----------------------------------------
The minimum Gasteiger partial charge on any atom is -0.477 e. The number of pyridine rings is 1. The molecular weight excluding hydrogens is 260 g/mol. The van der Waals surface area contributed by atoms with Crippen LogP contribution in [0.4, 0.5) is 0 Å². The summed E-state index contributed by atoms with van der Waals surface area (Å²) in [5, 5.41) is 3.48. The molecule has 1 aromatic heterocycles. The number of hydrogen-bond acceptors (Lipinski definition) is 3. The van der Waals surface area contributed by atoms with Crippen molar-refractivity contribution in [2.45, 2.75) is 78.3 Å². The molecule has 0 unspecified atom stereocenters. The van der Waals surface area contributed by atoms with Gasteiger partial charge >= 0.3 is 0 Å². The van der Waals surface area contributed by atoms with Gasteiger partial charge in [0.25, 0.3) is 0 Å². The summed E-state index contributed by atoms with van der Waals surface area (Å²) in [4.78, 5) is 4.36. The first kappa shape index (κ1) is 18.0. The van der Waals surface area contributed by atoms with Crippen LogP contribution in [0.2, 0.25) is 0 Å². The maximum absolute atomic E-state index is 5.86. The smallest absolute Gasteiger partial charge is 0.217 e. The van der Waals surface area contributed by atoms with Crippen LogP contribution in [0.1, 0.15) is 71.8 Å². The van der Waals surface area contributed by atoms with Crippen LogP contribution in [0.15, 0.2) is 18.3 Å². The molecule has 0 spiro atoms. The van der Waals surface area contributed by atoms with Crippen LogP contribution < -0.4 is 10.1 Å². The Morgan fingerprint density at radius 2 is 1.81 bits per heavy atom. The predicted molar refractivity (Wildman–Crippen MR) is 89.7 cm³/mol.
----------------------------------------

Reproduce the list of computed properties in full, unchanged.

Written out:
The minimum Gasteiger partial charge on any atom is -0.477 e. The number of pyridine rings is 1. The molecular weight excluding hydrogens is 260 g/mol. The van der Waals surface area contributed by atoms with Crippen LogP contribution in [0.4, 0.5) is 0 Å². The summed E-state index contributed by atoms with van der Waals surface area (Å²) in [5, 5.41) is 3.48. The molecule has 1 aromatic heterocycles. The number of hydrogen-bond acceptors (Lipinski definition) is 3. The van der Waals surface area contributed by atoms with Crippen molar-refractivity contribution in [2.45, 2.75) is 78.3 Å². The molecule has 0 unspecified atom stereocenters. The van der Waals surface area contributed by atoms with Gasteiger partial charge >= 0.3 is 0 Å². The van der Waals surface area contributed by atoms with Gasteiger partial charge in [0.25, 0.3) is 0 Å². The summed E-state index contributed by atoms with van der Waals surface area (Å²) in [4.78, 5) is 4.36. The first kappa shape index (κ1) is 18.0. The van der Waals surface area contributed by atoms with Crippen LogP contribution in [0.2, 0.25) is 0 Å². The maximum absolute atomic E-state index is 5.86. The smallest absolute Gasteiger partial charge is 0.217 e. The van der Waals surface area contributed by atoms with Crippen LogP contribution in [0.1, 0.15) is 71.8 Å². The van der Waals surface area contributed by atoms with Crippen LogP contribution in [0.15, 0.2) is 18.3 Å². The molecule has 0 spiro atoms. The van der Waals surface area contributed by atoms with Crippen LogP contribution < -0.4 is 10.1 Å². The Morgan fingerprint density at radius 2 is 1.81 bits per heavy atom. The predicted molar refractivity (Wildman–Crippen MR) is 89.7 cm³/mol.